Most of us are familiar with the Basic Communication Model – with sender, channel and receiver. We all understand that the responsibility for effective communication rests with both parties, with a slight onus on the sender. What I have experienced is that by including an element, that focuses on the outcome, enhances the effectiveness of communication.

This got highlighted in a serendipitous event for us. We were helping Delivery Managers with competency development in a Automotive client’s organization, it included a module on Communication. We had a written test as part of the program and I had created the question for it, and has evaluated the answers. The test had questions from other areas like Stakeholders, Customer satisfaction and corresponding questions were set by my colleagues. One of them was tabulating the marks and had an interesting observation on my evaluation – that I have either given marks in 75-80% range or 45-50% range, and asked why is it so? I had not noticed this and I reviewed the answer scripts briefly.

Here’s is what I found: The Communication question was a project situation with challenges in dealing and getting responses from the project stakeholders. There was a template suggested for the answer, that had the standard columns like what, who, frequency and a column for desired outcome/ result, the last column is typically not included in the templates. Communication model talks about acknowledgment and feedback, but they are not represented in templates for Project Communication.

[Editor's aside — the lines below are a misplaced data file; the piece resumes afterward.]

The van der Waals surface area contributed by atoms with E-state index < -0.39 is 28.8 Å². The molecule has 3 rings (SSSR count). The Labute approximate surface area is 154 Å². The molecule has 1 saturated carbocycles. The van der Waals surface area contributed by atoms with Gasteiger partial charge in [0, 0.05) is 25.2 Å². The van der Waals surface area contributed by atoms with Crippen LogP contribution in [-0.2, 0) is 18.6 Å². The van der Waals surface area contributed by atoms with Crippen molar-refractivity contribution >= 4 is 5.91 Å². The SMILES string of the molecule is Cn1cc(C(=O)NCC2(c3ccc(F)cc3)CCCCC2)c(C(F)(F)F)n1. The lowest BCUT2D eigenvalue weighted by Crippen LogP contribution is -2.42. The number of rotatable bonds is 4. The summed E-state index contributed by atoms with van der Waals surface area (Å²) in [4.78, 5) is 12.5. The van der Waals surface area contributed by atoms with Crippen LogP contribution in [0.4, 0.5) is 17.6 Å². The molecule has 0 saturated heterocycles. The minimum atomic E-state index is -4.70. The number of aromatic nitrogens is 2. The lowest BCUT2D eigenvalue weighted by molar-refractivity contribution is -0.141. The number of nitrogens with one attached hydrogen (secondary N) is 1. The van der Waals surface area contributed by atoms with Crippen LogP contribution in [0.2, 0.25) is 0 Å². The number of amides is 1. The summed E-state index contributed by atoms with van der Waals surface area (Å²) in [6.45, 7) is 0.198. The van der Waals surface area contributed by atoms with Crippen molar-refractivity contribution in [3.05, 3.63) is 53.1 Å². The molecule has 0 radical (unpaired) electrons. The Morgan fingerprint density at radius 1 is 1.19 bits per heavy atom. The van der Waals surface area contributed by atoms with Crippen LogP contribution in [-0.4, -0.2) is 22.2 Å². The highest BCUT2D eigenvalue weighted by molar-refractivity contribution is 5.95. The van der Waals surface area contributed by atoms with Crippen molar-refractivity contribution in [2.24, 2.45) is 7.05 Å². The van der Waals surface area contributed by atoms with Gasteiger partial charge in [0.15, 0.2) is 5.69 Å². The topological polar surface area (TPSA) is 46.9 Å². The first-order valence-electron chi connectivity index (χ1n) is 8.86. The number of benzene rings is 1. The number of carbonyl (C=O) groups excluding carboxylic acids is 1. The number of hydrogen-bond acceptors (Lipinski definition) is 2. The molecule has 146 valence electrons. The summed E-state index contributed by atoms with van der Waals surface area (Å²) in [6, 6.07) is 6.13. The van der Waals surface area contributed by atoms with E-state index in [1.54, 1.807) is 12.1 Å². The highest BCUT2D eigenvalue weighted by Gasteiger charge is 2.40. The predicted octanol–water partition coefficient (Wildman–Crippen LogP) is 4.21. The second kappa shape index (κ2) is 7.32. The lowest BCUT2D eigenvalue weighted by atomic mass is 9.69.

CommPlan

Good Communication Plan focuses on Expected Outcome

Interestingly, few had jumped into arriving at a solution without even documenting the “desired outcome” and a few had included this. Invariably, the answers of those who had included this column were significantly better than those who had not. I also noticed that many of them had tweaked their solutions after including this column at the end, it was hand written test. There were a few, who got it right otherwise too.

We shared this observation with the class and from then on, this is one of my favorite stories that I share when training on project/work communication.

Often managers creating a report for stakeholders, assume that their responsibility ends with that, get frustrated when they do not get responses or unable to resolve the issues. They think of creating the report as a chore, and often mentally exhausted. Major shift happens, if they focus on getting responses and resolving issues as the end goal and treat the report as just a means. Those who get this never complain of the boring process of creating reports, as report for them is a step in getting an issue resolved or a problem solved. Most managers pride themselves on their ability to solve problems and issues and this small tweak helps them go raring at it. All this by just focusing on the end/outcome.